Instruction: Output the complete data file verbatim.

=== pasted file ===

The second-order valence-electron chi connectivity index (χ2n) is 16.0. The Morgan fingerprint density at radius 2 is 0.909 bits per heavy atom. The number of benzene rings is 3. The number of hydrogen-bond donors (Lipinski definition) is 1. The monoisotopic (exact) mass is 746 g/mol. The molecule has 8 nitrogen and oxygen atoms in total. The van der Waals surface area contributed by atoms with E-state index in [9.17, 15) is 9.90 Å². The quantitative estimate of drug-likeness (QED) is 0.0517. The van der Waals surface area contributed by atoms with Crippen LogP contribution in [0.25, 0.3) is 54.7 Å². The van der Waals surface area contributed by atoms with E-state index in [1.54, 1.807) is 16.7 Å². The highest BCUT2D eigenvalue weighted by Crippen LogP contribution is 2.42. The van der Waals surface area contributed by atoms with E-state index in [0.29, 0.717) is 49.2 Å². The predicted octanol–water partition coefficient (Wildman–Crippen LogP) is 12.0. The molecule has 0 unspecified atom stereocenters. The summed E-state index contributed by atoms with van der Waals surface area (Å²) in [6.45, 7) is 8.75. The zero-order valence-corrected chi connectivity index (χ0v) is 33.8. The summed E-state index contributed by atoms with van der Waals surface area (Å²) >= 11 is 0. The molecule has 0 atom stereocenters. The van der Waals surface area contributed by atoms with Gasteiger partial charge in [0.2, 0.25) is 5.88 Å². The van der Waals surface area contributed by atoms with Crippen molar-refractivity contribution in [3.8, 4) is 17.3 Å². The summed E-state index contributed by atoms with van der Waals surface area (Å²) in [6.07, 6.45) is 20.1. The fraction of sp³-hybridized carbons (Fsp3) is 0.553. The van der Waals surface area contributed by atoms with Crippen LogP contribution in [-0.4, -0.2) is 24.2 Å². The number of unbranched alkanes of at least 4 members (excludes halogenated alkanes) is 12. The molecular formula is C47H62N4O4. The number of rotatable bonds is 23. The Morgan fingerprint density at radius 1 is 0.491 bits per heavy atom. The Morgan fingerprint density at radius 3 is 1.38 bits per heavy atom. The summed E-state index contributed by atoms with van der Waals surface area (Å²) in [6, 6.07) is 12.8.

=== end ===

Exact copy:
The second-order valence-electron chi connectivity index (χ2n) is 16.0. The Morgan fingerprint density at radius 2 is 0.909 bits per heavy atom. The number of benzene rings is 3. The number of hydrogen-bond donors (Lipinski definition) is 1. The monoisotopic (exact) mass is 746 g/mol. The molecule has 8 nitrogen and oxygen atoms in total. The van der Waals surface area contributed by atoms with E-state index in [9.17, 15) is 9.90 Å². The quantitative estimate of drug-likeness (QED) is 0.0517. The van der Waals surface area contributed by atoms with Crippen LogP contribution in [0.25, 0.3) is 54.7 Å². The van der Waals surface area contributed by atoms with E-state index in [1.54, 1.807) is 16.7 Å². The highest BCUT2D eigenvalue weighted by Crippen LogP contribution is 2.42. The van der Waals surface area contributed by atoms with E-state index in [0.29, 0.717) is 49.2 Å². The predicted octanol–water partition coefficient (Wildman–Crippen LogP) is 12.0. The molecule has 0 unspecified atom stereocenters. The summed E-state index contributed by atoms with van der Waals surface area (Å²) in [6.45, 7) is 8.75. The zero-order valence-corrected chi connectivity index (χ0v) is 33.8. The summed E-state index contributed by atoms with van der Waals surface area (Å²) >= 11 is 0. The molecule has 0 atom stereocenters. The van der Waals surface area contributed by atoms with Gasteiger partial charge in [0.2, 0.25) is 5.88 Å². The van der Waals surface area contributed by atoms with Crippen molar-refractivity contribution in [3.8, 4) is 17.3 Å². The summed E-state index contributed by atoms with van der Waals surface area (Å²) in [6.07, 6.45) is 20.1. The fraction of sp³-hybridized carbons (Fsp3) is 0.553. The van der Waals surface area contributed by atoms with Crippen LogP contribution in [-0.4, -0.2) is 24.2 Å². The number of unbranched alkanes of at least 4 members (excludes halogenated alkanes) is 12. The molecular formula is C47H62N4O4. The number of rotatable bonds is 23. The Morgan fingerprint density at radius 1 is 0.491 bits per heavy atom. The Morgan fingerprint density at radius 3 is 1.38 bits per heavy atom. The summed E-state index contributed by atoms with van der Waals surface area (Å²) in [6, 6.07) is 12.8.